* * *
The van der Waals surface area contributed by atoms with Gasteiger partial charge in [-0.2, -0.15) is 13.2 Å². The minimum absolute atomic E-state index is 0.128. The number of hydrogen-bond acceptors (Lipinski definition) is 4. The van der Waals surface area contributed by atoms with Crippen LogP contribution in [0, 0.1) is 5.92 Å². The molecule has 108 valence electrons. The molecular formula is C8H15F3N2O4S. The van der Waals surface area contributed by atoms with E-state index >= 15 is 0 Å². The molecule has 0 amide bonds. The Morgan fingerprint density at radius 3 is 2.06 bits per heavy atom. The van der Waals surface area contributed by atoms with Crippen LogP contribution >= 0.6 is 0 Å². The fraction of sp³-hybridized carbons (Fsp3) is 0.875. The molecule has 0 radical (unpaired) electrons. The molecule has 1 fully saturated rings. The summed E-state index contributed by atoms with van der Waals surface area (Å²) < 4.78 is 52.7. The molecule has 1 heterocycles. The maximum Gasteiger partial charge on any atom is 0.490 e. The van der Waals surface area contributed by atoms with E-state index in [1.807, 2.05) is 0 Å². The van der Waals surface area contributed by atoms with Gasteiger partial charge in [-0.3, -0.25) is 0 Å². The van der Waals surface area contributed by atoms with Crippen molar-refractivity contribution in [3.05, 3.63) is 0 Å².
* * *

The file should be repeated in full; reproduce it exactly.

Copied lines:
The van der Waals surface area contributed by atoms with Gasteiger partial charge in [-0.2, -0.15) is 13.2 Å². The minimum absolute atomic E-state index is 0.128. The number of hydrogen-bond acceptors (Lipinski definition) is 4. The van der Waals surface area contributed by atoms with Crippen LogP contribution in [0, 0.1) is 5.92 Å². The molecule has 108 valence electrons. The molecular formula is C8H15F3N2O4S. The van der Waals surface area contributed by atoms with E-state index >= 15 is 0 Å². The molecule has 0 amide bonds. The Morgan fingerprint density at radius 3 is 2.06 bits per heavy atom. The van der Waals surface area contributed by atoms with Crippen LogP contribution >= 0.6 is 0 Å². The fraction of sp³-hybridized carbons (Fsp3) is 0.875. The molecule has 0 radical (unpaired) electrons. The molecule has 1 fully saturated rings. The summed E-state index contributed by atoms with van der Waals surface area (Å²) < 4.78 is 52.7. The molecule has 1 heterocycles. The maximum Gasteiger partial charge on any atom is 0.490 e. The van der Waals surface area contributed by atoms with E-state index in [1.807, 2.05) is 0 Å². The van der Waals surface area contributed by atoms with Gasteiger partial charge in [-0.3, -0.25) is 0 Å². The van der Waals surface area contributed by atoms with Crippen molar-refractivity contribution in [3.05, 3.63) is 0 Å².